Orange Tip butterfly is now more common in Borders

Orange Tip  River Eye  28/04/2012'Orange Tip butterfly resting on a Red Campion
Orange Tip River Eye 28/04/2012'Orange Tip butterfly resting on a Red Campion

The Orange Tip butterfly is a widespread and common white butterfly in our area in early spring.

The males in flight cannot be confused with any other butterfly as they have a large, vivid, orange wing tip which appears as a bright orange flash as they fly around.

The females on the other hand have no orange tip and in flight look very similar to the Small White and Green-veined White butterflies which fly at the same time and are about the same size, often sharing the same habitat.

When the female Orange Tip lands it can easily be distinguished from the others as it is the only one where the underside of the hindwing appears white with mottled green.

Orange Tip butterflies are often found along sunny river banks, hedgerows and policy woodland, especially where it is slightly damp.

The favourite food plants for the caterpillars are the Cuckoo Flower, Cardamine pratensis, which can be found in damp grassland and Garlic Mustard , Alliaria petiolata, which is frequent in open woodland and roadside verges.

The female Orange Tip lays her eggs singly in the flower heads and the resulting caterpillar will feed on the seedpods, so there is no need to fear that they will feed on your brassicas in the vegetable garden.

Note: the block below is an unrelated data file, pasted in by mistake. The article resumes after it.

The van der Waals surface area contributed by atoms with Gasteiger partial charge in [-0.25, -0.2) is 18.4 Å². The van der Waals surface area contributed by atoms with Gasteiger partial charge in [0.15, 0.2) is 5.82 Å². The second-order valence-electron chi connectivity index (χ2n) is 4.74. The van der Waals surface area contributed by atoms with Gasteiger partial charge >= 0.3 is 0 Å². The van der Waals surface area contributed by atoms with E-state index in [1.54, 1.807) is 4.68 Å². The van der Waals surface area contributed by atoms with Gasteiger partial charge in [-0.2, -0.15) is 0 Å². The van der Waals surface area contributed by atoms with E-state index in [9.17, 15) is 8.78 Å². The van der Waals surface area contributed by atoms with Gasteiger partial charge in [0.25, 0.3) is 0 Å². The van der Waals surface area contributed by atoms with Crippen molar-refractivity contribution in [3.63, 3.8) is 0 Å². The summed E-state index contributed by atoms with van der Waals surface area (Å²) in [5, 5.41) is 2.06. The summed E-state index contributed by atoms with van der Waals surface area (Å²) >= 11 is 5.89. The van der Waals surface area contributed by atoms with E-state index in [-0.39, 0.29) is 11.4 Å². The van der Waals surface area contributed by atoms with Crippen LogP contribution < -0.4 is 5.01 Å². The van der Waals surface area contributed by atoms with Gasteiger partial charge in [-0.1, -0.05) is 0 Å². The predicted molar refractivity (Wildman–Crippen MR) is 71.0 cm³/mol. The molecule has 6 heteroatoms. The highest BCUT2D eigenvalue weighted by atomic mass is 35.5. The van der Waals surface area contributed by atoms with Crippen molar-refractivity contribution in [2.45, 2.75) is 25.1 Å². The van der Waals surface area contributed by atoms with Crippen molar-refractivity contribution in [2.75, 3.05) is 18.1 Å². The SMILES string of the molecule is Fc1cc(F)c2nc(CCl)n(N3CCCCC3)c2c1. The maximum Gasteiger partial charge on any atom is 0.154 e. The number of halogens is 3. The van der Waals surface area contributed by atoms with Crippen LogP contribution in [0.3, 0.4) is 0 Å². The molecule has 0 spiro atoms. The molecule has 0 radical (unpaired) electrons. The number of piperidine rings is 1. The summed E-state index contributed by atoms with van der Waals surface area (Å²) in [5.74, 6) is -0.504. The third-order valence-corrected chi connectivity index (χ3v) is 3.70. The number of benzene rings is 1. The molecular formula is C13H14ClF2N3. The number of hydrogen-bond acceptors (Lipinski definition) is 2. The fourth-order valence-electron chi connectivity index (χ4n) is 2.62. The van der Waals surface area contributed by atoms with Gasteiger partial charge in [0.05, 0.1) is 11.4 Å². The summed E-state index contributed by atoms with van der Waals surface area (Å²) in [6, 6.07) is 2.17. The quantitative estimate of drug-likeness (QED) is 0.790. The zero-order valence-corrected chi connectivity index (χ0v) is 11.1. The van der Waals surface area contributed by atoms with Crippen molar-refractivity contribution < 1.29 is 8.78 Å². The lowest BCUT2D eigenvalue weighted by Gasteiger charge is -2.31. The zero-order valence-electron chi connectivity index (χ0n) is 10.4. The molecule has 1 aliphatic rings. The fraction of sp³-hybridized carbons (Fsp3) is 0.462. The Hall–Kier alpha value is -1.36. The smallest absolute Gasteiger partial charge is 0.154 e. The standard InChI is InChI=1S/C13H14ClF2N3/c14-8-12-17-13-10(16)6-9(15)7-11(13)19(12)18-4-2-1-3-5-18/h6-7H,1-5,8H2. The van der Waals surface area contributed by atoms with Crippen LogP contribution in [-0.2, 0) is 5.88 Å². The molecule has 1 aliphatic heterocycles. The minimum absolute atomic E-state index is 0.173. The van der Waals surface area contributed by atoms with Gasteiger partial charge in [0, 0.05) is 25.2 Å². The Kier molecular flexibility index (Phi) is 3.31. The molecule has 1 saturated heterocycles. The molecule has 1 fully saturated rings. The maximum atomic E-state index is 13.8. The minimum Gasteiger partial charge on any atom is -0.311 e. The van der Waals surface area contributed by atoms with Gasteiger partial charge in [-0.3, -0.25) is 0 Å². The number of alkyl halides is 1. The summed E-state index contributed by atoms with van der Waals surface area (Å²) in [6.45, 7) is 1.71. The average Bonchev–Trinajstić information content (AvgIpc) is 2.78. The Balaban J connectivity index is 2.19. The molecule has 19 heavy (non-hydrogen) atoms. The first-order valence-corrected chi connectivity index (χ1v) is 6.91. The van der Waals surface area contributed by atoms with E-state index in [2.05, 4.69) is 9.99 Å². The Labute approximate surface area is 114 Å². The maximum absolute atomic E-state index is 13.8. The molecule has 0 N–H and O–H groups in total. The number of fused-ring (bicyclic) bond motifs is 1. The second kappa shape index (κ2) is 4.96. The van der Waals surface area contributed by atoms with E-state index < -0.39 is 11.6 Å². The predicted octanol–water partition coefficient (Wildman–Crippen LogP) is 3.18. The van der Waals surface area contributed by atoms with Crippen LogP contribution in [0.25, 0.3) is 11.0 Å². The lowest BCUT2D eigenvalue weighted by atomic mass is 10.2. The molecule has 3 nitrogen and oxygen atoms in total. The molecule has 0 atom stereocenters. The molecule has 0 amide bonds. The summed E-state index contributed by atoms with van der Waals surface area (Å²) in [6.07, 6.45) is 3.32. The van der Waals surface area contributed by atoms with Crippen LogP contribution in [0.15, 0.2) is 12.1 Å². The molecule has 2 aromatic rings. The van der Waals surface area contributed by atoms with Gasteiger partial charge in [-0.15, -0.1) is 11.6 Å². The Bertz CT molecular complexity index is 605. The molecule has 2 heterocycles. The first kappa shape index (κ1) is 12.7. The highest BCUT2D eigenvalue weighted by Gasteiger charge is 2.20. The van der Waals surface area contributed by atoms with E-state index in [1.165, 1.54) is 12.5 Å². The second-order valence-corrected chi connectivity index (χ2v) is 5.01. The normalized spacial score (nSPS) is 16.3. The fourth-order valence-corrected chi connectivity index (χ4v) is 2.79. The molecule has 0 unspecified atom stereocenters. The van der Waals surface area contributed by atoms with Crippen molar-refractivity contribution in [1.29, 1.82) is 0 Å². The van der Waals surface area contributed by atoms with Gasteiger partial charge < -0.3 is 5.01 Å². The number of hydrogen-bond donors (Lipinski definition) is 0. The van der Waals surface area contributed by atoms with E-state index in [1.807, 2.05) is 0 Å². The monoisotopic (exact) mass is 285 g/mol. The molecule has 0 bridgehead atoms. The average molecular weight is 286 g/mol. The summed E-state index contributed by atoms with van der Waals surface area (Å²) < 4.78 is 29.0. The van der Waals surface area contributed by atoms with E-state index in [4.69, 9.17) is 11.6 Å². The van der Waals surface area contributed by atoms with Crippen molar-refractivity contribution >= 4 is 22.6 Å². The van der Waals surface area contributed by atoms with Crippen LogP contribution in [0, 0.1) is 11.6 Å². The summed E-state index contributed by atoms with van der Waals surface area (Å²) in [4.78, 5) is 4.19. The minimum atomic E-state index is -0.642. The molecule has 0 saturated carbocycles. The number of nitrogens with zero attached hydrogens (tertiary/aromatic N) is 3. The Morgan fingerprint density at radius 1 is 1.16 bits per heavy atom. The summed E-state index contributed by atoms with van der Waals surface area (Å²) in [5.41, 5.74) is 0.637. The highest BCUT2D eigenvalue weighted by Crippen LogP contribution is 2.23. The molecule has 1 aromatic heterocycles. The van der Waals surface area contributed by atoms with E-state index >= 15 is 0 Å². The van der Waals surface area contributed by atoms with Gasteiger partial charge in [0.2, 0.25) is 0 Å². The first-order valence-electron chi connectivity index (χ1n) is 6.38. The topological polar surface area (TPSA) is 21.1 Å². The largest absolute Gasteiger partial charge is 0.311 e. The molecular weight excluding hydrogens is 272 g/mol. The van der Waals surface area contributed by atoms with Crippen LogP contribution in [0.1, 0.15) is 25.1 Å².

After about 25 days the caterpillar will pupate and will remain in this state until warm weather the next spring.

The Orang Tip butterfly has undergone an interesting series of changes over the last 150 years.

It was once widespread and common, then, for some unknown reason its numbers crashed and it disappeared and there are no records in the Scottish Borders between 1897 and 1970, why should this happen when the food plants continued to grow here is a mystery.

Around 1970 it started to re-appear and there was a population ‘explosion’ in 1978 and since then has become a widespread and common species in the Borders.

In southern England there has been a marked decline possibly due to habitat loss but is still expanding its range in parts of North-west Scotland. Maybe up here in the Borders it appreciates global warming.

It can be found across much of Europe through to the Middle East.

If it is a nice warm, sunny day go out and have a walk along one of our riversides or through an estate woodland and with a little bit of luck you will be rewarded with a white butterfly with a bright orange flash on its wings, the Orange Tip.